Higher Nominal GDP Paves the Way for Average Hourly Wages

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By the same token it is also likely to lead to Higher Interest Rates

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By J. Richard Fredericks, Main Management

The economy bottomed in early 2009 and has slowly and steadily regained its momentum since aided by a very accommodative Fed policy and little pressure from inflation. The market has responded dramatically especially over the past year.

We believe the benign environment relative to inflation and interest rates is at a turning point and rates are poised to rise to more normalized levels while wage gains will begin to rise, reflecting a tight labor environment and a better ability of corporations to give raises.

The past 10 years have produced sub-par levels of Nominal GDP as evidenced by a median gain of only 3.48% (3.0% on average), which is 44% lower than the 6.22% median achievement since 1964. (Note: The average annual nominal GDP growth since 1948 was similar at 6.47%, which is as far back as our numbers go. We have used 1964 because it is the base year for a number of the other figures we use in this report).

We like to look at Nominal GDP because it is a good proxy for corporate revenue growth and as an indication of pricing power of corporations, their spending patterns, and their capacity to pay higher wages. Additionally, Nominal GDP is important because we live in a nominal world as wages are paid in nominal dollars out of nominal corporate revenues.

Regrettably, the growth in Nominal GDP has been slowing over the past number of expansionary periods as can be seen below. While higher Nominal GDP can lead to higher wages, lower Nominal GDP can act as a retardant and suppress wage growth as well. That has been the environment we have been experiencing lately although technology and the global marketplace have certainly played an important role as well.

 Average Year-over-Year Growth in NOMINAL GDP During Expansions

It appears to us that the third and fourth quarter of 2017 may finally be a turning point for Nominal GDP as the quarter-over-quarter annualized growth for both periods has approached or exceeded 5% and the annual growth was beginning to lift as evidenced by a year over year growth of 4.41% in the final quarter of 2017.

Because of the higher levels of Nominal GDP growth, we believe interest rates and wage gains have bottomed. It should be no surprise that corporations are hard pressed to lift wages (Average Hourly Earnings, or AHE) at a faster pace than revenues. That has been historically true and can be seen below. The following charts and table indicates that relationship over time. One can see that whether one looks at year over year changes during the past 50 years since 1967, or the past 40, 30, 20, 10, 5 or 1 year periods, the rate of change in Nominal GDP always exceeds the change in average hourly earnings, interest rates, and core inflation (by definition, Nominal GDP includes inflation so it will always be higher).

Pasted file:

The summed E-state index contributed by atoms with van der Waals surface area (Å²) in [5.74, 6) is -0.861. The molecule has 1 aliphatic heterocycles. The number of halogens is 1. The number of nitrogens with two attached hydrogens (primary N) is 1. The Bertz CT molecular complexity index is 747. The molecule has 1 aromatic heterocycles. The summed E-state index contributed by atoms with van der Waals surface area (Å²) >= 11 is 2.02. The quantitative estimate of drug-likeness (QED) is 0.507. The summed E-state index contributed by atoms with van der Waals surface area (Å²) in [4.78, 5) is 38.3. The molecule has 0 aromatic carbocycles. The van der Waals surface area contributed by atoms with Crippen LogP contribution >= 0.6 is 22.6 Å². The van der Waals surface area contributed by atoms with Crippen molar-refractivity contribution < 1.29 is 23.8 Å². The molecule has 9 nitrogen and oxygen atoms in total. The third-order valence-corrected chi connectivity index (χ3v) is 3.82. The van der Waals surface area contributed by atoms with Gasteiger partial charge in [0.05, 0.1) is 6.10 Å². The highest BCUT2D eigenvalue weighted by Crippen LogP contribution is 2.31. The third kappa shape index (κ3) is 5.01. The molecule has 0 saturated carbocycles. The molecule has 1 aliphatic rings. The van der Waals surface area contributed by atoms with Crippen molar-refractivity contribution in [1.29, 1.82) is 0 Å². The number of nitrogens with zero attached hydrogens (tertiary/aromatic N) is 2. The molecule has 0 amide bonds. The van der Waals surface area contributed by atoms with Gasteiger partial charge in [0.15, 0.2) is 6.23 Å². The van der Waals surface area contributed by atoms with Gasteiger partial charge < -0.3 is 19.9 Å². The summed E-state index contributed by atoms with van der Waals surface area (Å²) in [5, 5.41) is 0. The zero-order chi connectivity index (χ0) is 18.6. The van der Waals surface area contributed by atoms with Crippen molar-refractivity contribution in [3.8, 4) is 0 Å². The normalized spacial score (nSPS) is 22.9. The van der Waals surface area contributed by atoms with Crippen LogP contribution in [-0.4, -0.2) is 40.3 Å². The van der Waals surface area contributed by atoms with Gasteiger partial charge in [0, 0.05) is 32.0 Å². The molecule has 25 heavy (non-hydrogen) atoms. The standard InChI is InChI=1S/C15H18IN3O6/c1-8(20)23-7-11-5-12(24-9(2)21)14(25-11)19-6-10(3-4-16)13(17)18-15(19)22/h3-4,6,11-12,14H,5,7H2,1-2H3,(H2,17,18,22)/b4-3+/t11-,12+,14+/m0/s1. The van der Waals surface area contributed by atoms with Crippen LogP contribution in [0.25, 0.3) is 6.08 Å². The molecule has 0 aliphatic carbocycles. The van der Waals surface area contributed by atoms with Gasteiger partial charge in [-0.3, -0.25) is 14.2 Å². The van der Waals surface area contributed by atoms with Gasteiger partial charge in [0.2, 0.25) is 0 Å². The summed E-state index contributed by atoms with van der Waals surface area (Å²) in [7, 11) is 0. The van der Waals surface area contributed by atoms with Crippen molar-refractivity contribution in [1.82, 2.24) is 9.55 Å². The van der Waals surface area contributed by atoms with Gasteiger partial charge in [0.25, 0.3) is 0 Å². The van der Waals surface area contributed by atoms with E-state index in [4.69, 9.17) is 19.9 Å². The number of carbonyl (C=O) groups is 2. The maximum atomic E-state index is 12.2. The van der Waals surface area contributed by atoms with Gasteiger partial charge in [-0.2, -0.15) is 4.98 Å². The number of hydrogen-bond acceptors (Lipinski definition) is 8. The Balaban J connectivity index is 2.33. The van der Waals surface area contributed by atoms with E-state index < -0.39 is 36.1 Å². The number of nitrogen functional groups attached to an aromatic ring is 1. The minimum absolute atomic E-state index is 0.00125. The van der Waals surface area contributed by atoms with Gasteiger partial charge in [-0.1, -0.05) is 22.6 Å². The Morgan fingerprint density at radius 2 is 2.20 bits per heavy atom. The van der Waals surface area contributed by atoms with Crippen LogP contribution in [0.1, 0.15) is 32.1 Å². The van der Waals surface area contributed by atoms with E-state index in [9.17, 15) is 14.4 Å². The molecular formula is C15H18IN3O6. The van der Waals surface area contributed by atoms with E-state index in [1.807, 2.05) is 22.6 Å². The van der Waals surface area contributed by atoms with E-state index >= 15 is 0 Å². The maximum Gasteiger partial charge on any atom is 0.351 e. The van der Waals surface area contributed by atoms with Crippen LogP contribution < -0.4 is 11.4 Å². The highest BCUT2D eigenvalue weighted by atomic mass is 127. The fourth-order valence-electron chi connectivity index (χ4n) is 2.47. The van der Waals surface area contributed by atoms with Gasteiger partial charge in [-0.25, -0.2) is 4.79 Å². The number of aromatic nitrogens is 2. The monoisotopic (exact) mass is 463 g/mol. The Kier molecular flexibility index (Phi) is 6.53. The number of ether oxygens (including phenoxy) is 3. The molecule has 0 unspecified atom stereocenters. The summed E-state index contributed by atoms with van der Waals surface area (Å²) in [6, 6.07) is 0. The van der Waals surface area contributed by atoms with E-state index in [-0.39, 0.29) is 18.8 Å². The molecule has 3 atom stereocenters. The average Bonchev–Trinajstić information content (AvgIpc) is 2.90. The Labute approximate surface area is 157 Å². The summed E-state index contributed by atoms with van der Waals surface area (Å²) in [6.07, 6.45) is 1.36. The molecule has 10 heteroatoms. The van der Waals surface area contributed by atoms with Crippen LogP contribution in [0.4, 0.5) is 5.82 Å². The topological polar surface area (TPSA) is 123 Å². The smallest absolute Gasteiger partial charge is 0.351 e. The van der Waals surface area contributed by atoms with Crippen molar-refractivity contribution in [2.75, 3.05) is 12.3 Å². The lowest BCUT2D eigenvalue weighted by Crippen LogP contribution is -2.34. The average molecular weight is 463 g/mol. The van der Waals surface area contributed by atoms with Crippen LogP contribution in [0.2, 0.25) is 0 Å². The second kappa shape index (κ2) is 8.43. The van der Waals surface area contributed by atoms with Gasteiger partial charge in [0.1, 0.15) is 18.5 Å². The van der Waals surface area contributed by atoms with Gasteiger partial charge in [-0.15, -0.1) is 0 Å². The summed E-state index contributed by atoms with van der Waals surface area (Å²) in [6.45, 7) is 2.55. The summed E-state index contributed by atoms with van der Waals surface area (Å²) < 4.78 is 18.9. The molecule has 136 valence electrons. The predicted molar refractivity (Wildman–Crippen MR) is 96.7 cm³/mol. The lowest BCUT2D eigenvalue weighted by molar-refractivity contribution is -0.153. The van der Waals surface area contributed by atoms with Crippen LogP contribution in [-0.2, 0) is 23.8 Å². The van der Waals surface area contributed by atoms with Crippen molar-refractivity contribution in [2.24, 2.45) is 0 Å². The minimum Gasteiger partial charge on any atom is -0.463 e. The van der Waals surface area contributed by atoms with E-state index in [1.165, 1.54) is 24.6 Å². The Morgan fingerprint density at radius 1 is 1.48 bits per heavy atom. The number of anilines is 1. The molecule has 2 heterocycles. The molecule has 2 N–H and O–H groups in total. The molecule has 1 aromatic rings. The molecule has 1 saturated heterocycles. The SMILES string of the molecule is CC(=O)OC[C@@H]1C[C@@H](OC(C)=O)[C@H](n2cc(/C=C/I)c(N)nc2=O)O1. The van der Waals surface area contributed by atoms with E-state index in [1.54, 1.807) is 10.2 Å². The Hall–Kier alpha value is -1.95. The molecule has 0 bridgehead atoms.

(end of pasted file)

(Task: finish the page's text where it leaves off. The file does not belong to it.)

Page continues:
While we have delineated nominal GDP against AHE, 10-year interest rates, and Core CPI, what is not as obvious when viewed this way is that during the mid-1960s and throughout the 1970s, outsized nominal GDP was the catalyst for historically high interest rates and inflation. We don’t expect a repeat of those numbers by any means for the current cycle, but we do expect the higher nominal GDP to accelerate which will once again feed into higher rates and higher wage growth.

Since Nominal GDP typically leads moves in inflation by 6 months to a year, we expect inflation to head towards a 2-2.5% level by year end and higher yet in 2019. At this point, we feel this is a good outcome, as the tax bill will probably extend the economy, which has been exhibiting late stage characteristics, out until late 2019 or 2020 before we experience a recession.

The question for the stock market will then become whether the increased interest rates will be accepted as a byproduct of a good economy or whether the levels will act as an agent to choke off growth and lead us to a recession. Our own view, for now, is that the economy has a fairly clear runway until the 10-year bond hits 3.5%, at which time the market will have stronger competition from bond yields and investors will have to reassess.

J. Richard Fredericks is founding partner at Main Management, a participant in the ETF Strategist Channel.

A pioneer in managing all-ETF portfolios, Main Management LLC is committed to delivering liquid, transparent and cost-effective investment solutions. By combining asset allocation insights with smart implementation vehicles, Main Management offers a unique approach that translates into distinct advantages for our clients, including diversification, cost efficiency, tax awareness and transparency. http://www.mainmgt.com.

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